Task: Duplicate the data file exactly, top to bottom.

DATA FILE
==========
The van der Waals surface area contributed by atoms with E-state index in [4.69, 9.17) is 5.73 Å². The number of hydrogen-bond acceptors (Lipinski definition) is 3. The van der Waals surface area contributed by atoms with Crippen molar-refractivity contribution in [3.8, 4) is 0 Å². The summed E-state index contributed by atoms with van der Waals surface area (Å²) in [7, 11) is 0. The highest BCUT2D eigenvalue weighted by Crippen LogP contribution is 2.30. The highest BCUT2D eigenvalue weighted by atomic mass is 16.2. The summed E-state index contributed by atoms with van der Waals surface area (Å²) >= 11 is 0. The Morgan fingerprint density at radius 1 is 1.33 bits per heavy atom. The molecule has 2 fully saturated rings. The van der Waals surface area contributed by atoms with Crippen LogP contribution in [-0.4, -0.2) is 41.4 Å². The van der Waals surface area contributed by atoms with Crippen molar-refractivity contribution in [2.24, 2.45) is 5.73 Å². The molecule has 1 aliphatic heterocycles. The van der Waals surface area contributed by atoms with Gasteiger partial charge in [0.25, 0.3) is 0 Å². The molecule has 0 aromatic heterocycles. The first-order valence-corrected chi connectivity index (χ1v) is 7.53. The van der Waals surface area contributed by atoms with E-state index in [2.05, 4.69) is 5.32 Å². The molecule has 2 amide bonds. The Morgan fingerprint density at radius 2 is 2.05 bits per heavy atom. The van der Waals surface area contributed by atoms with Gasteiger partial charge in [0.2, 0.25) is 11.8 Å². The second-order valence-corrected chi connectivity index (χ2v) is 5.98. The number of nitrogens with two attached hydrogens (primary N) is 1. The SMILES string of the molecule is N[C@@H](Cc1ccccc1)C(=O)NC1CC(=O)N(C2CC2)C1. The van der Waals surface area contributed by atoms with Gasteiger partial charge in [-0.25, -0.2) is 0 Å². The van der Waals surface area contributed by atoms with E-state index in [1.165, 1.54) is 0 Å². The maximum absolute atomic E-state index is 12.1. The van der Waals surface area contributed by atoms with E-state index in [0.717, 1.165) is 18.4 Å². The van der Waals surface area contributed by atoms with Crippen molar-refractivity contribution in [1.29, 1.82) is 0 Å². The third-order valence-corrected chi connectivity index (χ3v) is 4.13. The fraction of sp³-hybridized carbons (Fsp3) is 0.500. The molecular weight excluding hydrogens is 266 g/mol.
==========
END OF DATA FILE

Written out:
The van der Waals surface area contributed by atoms with E-state index in [4.69, 9.17) is 5.73 Å². The number of hydrogen-bond acceptors (Lipinski definition) is 3. The van der Waals surface area contributed by atoms with Crippen molar-refractivity contribution in [3.8, 4) is 0 Å². The summed E-state index contributed by atoms with van der Waals surface area (Å²) in [7, 11) is 0. The highest BCUT2D eigenvalue weighted by Crippen LogP contribution is 2.30. The highest BCUT2D eigenvalue weighted by atomic mass is 16.2. The summed E-state index contributed by atoms with van der Waals surface area (Å²) >= 11 is 0. The Morgan fingerprint density at radius 1 is 1.33 bits per heavy atom. The molecule has 2 fully saturated rings. The van der Waals surface area contributed by atoms with Crippen LogP contribution in [-0.4, -0.2) is 41.4 Å². The van der Waals surface area contributed by atoms with Crippen molar-refractivity contribution in [2.24, 2.45) is 5.73 Å². The molecule has 1 aliphatic heterocycles. The van der Waals surface area contributed by atoms with Gasteiger partial charge in [0.25, 0.3) is 0 Å². The molecule has 0 aromatic heterocycles. The first-order valence-corrected chi connectivity index (χ1v) is 7.53. The van der Waals surface area contributed by atoms with E-state index in [2.05, 4.69) is 5.32 Å². The molecule has 2 amide bonds. The Morgan fingerprint density at radius 2 is 2.05 bits per heavy atom. The van der Waals surface area contributed by atoms with Gasteiger partial charge in [0.2, 0.25) is 11.8 Å². The second-order valence-corrected chi connectivity index (χ2v) is 5.98. The number of nitrogens with two attached hydrogens (primary N) is 1. The SMILES string of the molecule is N[C@@H](Cc1ccccc1)C(=O)NC1CC(=O)N(C2CC2)C1. The van der Waals surface area contributed by atoms with Gasteiger partial charge in [-0.25, -0.2) is 0 Å². The van der Waals surface area contributed by atoms with E-state index in [1.165, 1.54) is 0 Å². The maximum absolute atomic E-state index is 12.1. The van der Waals surface area contributed by atoms with E-state index in [0.717, 1.165) is 18.4 Å². The van der Waals surface area contributed by atoms with Crippen molar-refractivity contribution in [1.29, 1.82) is 0 Å². The third-order valence-corrected chi connectivity index (χ3v) is 4.13. The fraction of sp³-hybridized carbons (Fsp3) is 0.500. The molecular weight excluding hydrogens is 266 g/mol.